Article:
‘2020 Is Something I’d Like To Forget.’ Southern Colorado Farmers Adapt Through Coronavirus And Drought

September 29, 2020
Colorado Proud is a program with the Colorado Department of Agriculture that promotes local farmers and products.Colorado Proud is a program with the Colorado Department of Agriculture that promotes local farmers and products.Courtesy of Colorado Proud
Colorado Proud is a program with the Colorado Department of Agriculture that promotes local farmers and products.

Southern Colorado farmers shared their reflections on coping with COVID-19, drought and other challenges in a roundtable discussion hosted by Colorado Proud, an office with the Colorado Department of Agriculture.

Farmers from Durango, the San Luis Valley and Rocky Ford discussed the ways they've had to adapt their practices over the past six months.

"2020 is something I'd like to forget," said George Whitten, a third-generation rancher and owner of San Juan Ranch in the San Luis Valley. "We're lucky in the livestock business we can be migratory. We don't have to stay in a place if it gets too bad."

Whitten said he had no production on his range lands due to back-to-back droughts since 2018. He migrated cattle to pastures in Eastern Colorado, but he's not sure how future droughts will affect production.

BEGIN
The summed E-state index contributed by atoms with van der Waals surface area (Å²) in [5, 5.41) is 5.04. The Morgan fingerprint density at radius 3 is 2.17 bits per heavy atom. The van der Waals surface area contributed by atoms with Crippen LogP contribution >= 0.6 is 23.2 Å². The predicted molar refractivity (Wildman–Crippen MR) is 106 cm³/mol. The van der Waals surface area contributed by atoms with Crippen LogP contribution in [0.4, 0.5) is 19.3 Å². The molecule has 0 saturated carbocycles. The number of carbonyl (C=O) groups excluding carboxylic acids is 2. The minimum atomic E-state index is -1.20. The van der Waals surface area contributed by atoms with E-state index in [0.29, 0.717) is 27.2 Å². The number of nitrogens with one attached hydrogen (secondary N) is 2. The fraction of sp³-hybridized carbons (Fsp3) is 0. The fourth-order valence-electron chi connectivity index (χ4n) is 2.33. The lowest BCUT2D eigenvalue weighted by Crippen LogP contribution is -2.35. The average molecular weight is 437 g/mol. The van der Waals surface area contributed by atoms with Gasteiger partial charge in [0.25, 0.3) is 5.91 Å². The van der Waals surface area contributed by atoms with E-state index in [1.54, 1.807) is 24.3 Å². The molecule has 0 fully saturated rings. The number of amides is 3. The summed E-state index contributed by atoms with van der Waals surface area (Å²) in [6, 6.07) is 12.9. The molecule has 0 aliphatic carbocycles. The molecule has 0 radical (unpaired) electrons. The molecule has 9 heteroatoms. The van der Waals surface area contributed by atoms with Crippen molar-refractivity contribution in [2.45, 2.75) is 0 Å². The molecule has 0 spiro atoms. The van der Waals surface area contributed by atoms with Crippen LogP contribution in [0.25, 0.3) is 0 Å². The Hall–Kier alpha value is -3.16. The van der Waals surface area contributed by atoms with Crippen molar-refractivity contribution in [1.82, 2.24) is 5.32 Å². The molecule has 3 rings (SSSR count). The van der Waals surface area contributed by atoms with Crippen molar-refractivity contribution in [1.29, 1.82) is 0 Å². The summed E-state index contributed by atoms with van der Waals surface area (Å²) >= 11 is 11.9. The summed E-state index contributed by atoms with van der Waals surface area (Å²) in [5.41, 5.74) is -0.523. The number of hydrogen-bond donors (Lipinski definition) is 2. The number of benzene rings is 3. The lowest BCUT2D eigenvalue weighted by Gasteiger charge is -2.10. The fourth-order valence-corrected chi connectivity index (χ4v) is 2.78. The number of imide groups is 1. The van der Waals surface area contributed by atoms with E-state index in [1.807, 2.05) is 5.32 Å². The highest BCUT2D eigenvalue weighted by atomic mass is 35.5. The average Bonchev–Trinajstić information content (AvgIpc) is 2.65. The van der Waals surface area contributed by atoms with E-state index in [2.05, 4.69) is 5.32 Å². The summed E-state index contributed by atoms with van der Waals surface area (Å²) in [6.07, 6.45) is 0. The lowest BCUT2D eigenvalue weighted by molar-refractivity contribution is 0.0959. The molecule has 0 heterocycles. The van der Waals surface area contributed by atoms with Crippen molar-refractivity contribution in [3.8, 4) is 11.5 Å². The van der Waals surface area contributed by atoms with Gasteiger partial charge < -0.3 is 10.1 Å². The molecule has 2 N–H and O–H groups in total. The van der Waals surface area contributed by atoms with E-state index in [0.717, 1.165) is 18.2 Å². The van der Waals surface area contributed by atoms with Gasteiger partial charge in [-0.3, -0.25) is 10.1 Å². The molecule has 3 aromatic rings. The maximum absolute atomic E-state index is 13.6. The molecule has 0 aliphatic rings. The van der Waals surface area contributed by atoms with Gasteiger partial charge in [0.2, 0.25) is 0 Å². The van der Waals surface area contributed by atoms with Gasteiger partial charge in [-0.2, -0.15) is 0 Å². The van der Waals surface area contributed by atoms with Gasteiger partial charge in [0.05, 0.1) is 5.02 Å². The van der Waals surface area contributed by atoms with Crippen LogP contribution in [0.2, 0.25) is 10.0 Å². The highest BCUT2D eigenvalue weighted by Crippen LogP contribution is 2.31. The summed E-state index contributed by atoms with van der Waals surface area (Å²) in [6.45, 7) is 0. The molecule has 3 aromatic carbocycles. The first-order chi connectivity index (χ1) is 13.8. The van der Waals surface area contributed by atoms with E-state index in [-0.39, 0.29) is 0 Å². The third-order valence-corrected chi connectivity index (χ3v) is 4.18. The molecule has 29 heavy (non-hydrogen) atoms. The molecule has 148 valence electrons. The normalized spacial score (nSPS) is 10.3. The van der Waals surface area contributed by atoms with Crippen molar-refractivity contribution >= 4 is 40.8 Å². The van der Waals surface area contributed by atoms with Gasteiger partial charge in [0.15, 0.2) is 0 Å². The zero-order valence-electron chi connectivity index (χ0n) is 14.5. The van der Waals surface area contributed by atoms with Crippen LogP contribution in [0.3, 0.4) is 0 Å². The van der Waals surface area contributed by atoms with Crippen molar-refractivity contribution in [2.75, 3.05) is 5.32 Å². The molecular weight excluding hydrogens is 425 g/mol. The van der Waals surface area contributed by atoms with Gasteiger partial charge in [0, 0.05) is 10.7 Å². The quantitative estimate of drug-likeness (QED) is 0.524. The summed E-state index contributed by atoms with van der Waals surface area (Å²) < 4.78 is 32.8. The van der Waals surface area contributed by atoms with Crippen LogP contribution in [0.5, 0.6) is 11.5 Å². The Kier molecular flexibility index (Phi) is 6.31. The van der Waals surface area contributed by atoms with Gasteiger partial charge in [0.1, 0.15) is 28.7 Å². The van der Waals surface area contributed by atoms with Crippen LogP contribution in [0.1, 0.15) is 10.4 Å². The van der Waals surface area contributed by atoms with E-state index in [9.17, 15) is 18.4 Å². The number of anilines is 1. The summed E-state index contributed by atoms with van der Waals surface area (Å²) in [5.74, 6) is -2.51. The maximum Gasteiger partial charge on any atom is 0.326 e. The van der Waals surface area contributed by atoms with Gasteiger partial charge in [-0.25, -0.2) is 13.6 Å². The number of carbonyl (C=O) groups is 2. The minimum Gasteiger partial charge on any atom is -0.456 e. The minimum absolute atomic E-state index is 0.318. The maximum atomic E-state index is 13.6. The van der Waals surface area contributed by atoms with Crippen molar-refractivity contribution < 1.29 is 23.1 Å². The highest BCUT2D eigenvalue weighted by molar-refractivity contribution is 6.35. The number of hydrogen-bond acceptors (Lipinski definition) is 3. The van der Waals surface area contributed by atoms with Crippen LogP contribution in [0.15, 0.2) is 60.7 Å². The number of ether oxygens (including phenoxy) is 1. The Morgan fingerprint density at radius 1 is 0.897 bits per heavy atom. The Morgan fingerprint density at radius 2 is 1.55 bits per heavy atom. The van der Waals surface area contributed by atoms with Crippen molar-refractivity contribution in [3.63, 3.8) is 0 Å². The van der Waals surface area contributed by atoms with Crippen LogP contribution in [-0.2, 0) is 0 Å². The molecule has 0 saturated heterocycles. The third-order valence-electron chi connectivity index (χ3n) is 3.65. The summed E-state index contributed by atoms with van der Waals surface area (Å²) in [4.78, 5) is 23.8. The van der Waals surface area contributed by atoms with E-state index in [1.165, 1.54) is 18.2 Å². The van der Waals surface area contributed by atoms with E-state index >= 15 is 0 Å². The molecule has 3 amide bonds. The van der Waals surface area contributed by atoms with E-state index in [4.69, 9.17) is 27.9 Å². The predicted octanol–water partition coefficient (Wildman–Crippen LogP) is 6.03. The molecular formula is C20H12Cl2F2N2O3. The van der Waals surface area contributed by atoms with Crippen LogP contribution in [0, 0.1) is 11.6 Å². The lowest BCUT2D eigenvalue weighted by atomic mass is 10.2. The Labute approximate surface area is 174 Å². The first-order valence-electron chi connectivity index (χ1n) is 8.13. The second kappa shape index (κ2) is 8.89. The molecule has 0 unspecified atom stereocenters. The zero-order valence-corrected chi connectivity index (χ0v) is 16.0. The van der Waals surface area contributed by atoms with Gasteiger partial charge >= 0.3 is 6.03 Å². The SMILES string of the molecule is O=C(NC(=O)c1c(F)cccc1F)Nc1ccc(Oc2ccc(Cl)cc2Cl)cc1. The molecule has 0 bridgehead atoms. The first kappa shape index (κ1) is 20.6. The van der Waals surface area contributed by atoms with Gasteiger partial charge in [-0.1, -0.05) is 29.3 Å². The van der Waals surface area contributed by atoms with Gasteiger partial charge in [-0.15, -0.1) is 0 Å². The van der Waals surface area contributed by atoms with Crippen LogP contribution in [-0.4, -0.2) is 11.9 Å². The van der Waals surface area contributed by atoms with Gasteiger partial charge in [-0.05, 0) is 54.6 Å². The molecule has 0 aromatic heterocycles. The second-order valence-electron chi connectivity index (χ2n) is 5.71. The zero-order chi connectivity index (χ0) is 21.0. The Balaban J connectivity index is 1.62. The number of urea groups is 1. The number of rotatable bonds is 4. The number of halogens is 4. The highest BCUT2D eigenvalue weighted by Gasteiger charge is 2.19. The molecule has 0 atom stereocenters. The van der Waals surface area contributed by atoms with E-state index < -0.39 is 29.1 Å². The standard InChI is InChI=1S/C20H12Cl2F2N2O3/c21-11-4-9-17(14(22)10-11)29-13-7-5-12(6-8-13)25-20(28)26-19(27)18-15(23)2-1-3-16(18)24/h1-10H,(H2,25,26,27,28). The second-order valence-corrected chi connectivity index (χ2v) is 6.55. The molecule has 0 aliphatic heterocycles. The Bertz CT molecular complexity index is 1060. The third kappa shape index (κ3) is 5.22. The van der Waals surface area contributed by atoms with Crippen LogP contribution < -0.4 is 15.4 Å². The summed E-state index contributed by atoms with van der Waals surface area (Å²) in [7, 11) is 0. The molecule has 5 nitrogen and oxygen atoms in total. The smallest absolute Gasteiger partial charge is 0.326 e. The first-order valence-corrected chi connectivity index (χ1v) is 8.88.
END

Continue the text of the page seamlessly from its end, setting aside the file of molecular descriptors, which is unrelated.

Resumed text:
Farmers also discussed the way COVID-19 has transformed the way they do business. Michael Hirakata, a fourth-generation farmer from Rocky Ford, said he had to cut summer tours and navigate uneven demand throughout the ongoing pandemic. He also said he scaled back hiring of workers from Mexico to allow for more space in housing on the farm.

Hirakata works with his father and children, and said times like these build resiliency. 

"I want to teach my kids that nothing comes easy, it's a very hard life," he said. "But you know, at the end of the day when you see a good harvest come in, you can kick your boots off and be very happy with what you've done in that short amount of time."

For some, the pandemic has increased revenue from community members. Max Fields is a first-generation produce farmer from Durango. He said while he's been successful selling locally at farmer's markets, he's not sure what the future holds.

"At this point we're kind of flying by the seat of our pants," said Fields. "If I can make it through the next month, then I'll be good."

Despite the challenges 2020 has brought, Fields said he believes Colorado farmers are ahead of the curve and can lead the nation in sustainability efforts.